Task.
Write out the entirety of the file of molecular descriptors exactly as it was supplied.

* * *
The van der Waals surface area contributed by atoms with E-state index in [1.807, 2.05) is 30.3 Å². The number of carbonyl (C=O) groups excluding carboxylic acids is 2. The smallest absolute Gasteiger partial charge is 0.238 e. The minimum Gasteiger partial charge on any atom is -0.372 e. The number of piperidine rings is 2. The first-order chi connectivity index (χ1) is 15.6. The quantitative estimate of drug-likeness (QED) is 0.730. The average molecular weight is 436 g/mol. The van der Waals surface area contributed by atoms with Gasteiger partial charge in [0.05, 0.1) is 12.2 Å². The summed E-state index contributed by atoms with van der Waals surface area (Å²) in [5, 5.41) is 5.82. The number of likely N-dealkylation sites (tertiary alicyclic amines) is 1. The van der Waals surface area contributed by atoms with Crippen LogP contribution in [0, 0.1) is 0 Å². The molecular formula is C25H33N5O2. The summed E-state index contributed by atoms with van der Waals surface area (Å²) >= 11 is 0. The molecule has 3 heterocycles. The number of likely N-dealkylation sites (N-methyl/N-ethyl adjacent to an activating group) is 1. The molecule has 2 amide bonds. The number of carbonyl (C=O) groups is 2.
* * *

The van der Waals surface area contributed by atoms with E-state index in [1.807, 2.05) is 30.3 Å². The number of carbonyl (C=O) groups excluding carboxylic acids is 2. The smallest absolute Gasteiger partial charge is 0.238 e. The minimum Gasteiger partial charge on any atom is -0.372 e. The number of piperidine rings is 2. The first-order chi connectivity index (χ1) is 15.6. The quantitative estimate of drug-likeness (QED) is 0.730. The average molecular weight is 436 g/mol. The van der Waals surface area contributed by atoms with Gasteiger partial charge in [0.05, 0.1) is 12.2 Å². The summed E-state index contributed by atoms with van der Waals surface area (Å²) in [5, 5.41) is 5.82. The number of likely N-dealkylation sites (tertiary alicyclic amines) is 1. The van der Waals surface area contributed by atoms with Crippen LogP contribution in [0, 0.1) is 0 Å². The molecular formula is C25H33N5O2. The summed E-state index contributed by atoms with van der Waals surface area (Å²) >= 11 is 0. The molecule has 3 heterocycles. The number of likely N-dealkylation sites (N-methyl/N-ethyl adjacent to an activating group) is 1. The molecule has 2 amide bonds. The number of carbonyl (C=O) groups is 2.